Since both of us work, it is feasible to transfer the work to the other spouse but that does some nasty stuff to the math. As in our healthcare costs eat up a larger chunk of our overall income (the income we are 100% dependent on now). Also, when you have two options you get to pick the best one…we could be stuck with higher premiums and higher deductibles.
I love not having to worry if our checks are going to hit our bank accounts on paydays.
After seeing what freelancers deal with to get paid (invoicing, waiting, waiting, waiting, waiting, maybe today!) I no longer take our regular payday schedule for granted.
This situation brings up another interesting “Money is Power” thread. Employers definitely have power, but so does the person you need to collect from (a lot of the time after the work is already done!). I get pissed badgering friends and family members to pay me for the annual fishing trip, doing that for money to pay the bills sounds awful right now.
When all you see and hear from are successful people that made their business or blog work full time, you start to get the sense that anyone can do this. The people who quit, fail or realize this path isn’t for them don’t have their voices amplified.
After seeing hundreds of blogs start, burn out and crash since I started this site I know it’s not an easy space to win in. google new business failure rates and you will see some pretty startling statistics (20-50%+ disappear in the first few years).
A Cash Buffer Isn’t Always Enough
One thing that intrigues me about the “build a cash buffer” approach is you are assuming two things:
- Your new business idea will work before the cash buffer runs out
- If your idea doesn’t work you can pick up work without any issues
We would need something that has a proven track record, over a decent time span (minimum of one year) before being confident enough in our plan.
For the crowd that has insanely low expenses, covering the cost of living might not be that big of a deal. Mix in a couple kids and a mortgage (not to mention debt if you still have it) and it becomes a lot more difficult.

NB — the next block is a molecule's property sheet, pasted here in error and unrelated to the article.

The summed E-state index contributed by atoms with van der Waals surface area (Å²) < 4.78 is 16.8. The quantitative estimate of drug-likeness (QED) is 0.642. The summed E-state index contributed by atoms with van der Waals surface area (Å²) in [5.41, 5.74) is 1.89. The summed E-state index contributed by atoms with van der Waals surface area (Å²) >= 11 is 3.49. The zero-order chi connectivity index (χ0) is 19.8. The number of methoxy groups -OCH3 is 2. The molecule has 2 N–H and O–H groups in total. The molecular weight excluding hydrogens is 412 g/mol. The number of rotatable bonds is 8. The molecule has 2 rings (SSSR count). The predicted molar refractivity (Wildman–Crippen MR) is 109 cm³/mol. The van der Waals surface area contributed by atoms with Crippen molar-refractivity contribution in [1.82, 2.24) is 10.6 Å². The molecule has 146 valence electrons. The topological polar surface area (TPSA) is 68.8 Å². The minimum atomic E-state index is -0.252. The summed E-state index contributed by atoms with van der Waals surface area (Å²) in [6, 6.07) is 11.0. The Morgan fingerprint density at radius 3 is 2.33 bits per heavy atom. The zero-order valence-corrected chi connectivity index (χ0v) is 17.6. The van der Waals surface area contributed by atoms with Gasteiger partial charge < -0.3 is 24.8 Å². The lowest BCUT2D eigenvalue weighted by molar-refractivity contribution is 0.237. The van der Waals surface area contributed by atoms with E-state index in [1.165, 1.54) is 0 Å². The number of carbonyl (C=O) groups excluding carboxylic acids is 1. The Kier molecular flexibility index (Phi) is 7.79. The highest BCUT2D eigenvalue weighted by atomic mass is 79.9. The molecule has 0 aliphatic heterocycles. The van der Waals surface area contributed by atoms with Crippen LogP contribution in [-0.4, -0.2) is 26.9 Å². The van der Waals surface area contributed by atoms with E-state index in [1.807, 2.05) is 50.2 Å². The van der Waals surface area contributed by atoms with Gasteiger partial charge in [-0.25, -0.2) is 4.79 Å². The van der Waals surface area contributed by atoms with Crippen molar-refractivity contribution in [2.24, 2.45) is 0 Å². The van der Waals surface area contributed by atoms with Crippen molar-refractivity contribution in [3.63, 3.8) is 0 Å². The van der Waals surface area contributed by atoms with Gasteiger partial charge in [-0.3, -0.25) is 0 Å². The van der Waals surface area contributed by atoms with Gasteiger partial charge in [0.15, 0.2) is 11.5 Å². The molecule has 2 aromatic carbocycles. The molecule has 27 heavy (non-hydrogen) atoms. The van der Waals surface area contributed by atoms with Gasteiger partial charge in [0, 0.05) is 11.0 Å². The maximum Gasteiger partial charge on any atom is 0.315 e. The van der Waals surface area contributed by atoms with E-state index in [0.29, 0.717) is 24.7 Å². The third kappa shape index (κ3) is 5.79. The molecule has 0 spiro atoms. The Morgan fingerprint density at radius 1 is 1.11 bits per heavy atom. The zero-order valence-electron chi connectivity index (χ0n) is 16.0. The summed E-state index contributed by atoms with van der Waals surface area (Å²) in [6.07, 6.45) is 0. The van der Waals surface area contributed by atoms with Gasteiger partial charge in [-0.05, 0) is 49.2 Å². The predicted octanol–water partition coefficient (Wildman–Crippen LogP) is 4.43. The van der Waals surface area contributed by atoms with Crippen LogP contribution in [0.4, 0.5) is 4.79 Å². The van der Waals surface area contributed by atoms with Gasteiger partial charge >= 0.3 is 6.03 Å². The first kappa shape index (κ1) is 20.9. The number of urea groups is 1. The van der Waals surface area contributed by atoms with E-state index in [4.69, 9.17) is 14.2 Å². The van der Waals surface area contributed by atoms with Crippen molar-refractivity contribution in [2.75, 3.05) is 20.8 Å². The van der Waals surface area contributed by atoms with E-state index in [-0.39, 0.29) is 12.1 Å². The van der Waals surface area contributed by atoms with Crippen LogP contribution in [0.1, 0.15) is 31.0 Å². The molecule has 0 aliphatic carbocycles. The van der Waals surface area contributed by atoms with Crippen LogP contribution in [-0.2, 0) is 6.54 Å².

The Corporate World is Easy…
On top of the consistent paychecks, healthcare and other benefits I won’t get into right now (*cough* 401k benefits *cough*) the corporate world, once you are established is pretty easy. Half the battle is showing up and doing exactly what is expected of you, which is laid out by the company or your manager. If you can go a few steps beyond that, in the right company, you can make serious jumps in income.
Contrast that with having to figure out:
- Web Design
- How much you are willing to invest
- 1.5 million other things I have little experience with
Summed up, there is a long list of things to learn before I would feel prepared. Jumping in with knowledge/expectation gaps would be way too overwhelming and would set the table for a disaster.
Where to go from here
This doesn’t mean I am abandoning passion projects that can turn into something bigger than a side hustle or extra income opportunity. In fact, I have been putting some hours in behind the scenes to launch something that I am excited about, it just isn’t getting my full attention (or even 1/10th of it) right now.
To start I am going to focus on proving out some concepts before investing too much time (and money).
If it makes a spark, it will get more time.
If it makes a flame, even more time.
To get my full income generating attention, it needs to be a raging bonfire that can compete with my full-time income at my (fairly) secure, consistent, easy, healthcare providing day job.
I imagine after one day I will look back and drop the classic line “I wish I would have started sooner” but for now, we are doubling down on the 9 to 5 to fuel our accounts.